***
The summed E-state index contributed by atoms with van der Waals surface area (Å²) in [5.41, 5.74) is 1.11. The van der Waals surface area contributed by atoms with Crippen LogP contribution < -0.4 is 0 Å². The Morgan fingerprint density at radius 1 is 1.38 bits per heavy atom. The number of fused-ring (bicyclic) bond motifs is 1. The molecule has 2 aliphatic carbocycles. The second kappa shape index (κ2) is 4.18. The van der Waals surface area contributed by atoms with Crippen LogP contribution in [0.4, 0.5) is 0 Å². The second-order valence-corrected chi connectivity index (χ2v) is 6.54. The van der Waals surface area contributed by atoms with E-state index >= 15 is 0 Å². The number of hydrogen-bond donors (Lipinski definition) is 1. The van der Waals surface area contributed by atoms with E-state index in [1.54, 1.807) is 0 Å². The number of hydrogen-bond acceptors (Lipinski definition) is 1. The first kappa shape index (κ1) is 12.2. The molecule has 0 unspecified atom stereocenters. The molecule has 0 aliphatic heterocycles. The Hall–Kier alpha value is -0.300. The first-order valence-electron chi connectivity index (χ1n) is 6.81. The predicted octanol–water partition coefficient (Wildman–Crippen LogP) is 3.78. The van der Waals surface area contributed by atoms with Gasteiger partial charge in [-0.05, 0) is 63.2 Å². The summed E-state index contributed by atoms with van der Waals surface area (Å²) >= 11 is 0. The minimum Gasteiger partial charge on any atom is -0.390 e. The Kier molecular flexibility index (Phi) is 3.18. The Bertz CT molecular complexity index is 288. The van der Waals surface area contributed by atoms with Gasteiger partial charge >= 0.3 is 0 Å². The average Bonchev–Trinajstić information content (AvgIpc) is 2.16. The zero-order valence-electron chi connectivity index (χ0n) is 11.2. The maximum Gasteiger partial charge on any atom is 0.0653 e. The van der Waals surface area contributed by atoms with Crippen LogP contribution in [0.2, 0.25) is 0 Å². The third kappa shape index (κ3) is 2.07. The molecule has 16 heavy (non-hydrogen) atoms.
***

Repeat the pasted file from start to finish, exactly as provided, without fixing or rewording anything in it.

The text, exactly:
The summed E-state index contributed by atoms with van der Waals surface area (Å²) in [5.41, 5.74) is 1.11. The van der Waals surface area contributed by atoms with Crippen LogP contribution < -0.4 is 0 Å². The Morgan fingerprint density at radius 1 is 1.38 bits per heavy atom. The number of fused-ring (bicyclic) bond motifs is 1. The molecule has 2 aliphatic carbocycles. The second kappa shape index (κ2) is 4.18. The van der Waals surface area contributed by atoms with Crippen LogP contribution in [0.4, 0.5) is 0 Å². The second-order valence-corrected chi connectivity index (χ2v) is 6.54. The van der Waals surface area contributed by atoms with E-state index >= 15 is 0 Å². The number of hydrogen-bond donors (Lipinski definition) is 1. The van der Waals surface area contributed by atoms with E-state index in [1.54, 1.807) is 0 Å². The number of hydrogen-bond acceptors (Lipinski definition) is 1. The first kappa shape index (κ1) is 12.2. The molecule has 0 unspecified atom stereocenters. The molecule has 0 aliphatic heterocycles. The Hall–Kier alpha value is -0.300. The first-order valence-electron chi connectivity index (χ1n) is 6.81. The predicted octanol–water partition coefficient (Wildman–Crippen LogP) is 3.78. The van der Waals surface area contributed by atoms with Gasteiger partial charge in [-0.05, 0) is 63.2 Å². The summed E-state index contributed by atoms with van der Waals surface area (Å²) >= 11 is 0. The minimum Gasteiger partial charge on any atom is -0.390 e. The Kier molecular flexibility index (Phi) is 3.18. The Bertz CT molecular complexity index is 288. The van der Waals surface area contributed by atoms with Gasteiger partial charge >= 0.3 is 0 Å². The average Bonchev–Trinajstić information content (AvgIpc) is 2.16. The zero-order valence-electron chi connectivity index (χ0n) is 11.2. The maximum Gasteiger partial charge on any atom is 0.0653 e. The van der Waals surface area contributed by atoms with Crippen LogP contribution in [0.2, 0.25) is 0 Å². The third kappa shape index (κ3) is 2.07. The molecule has 16 heavy (non-hydrogen) atoms.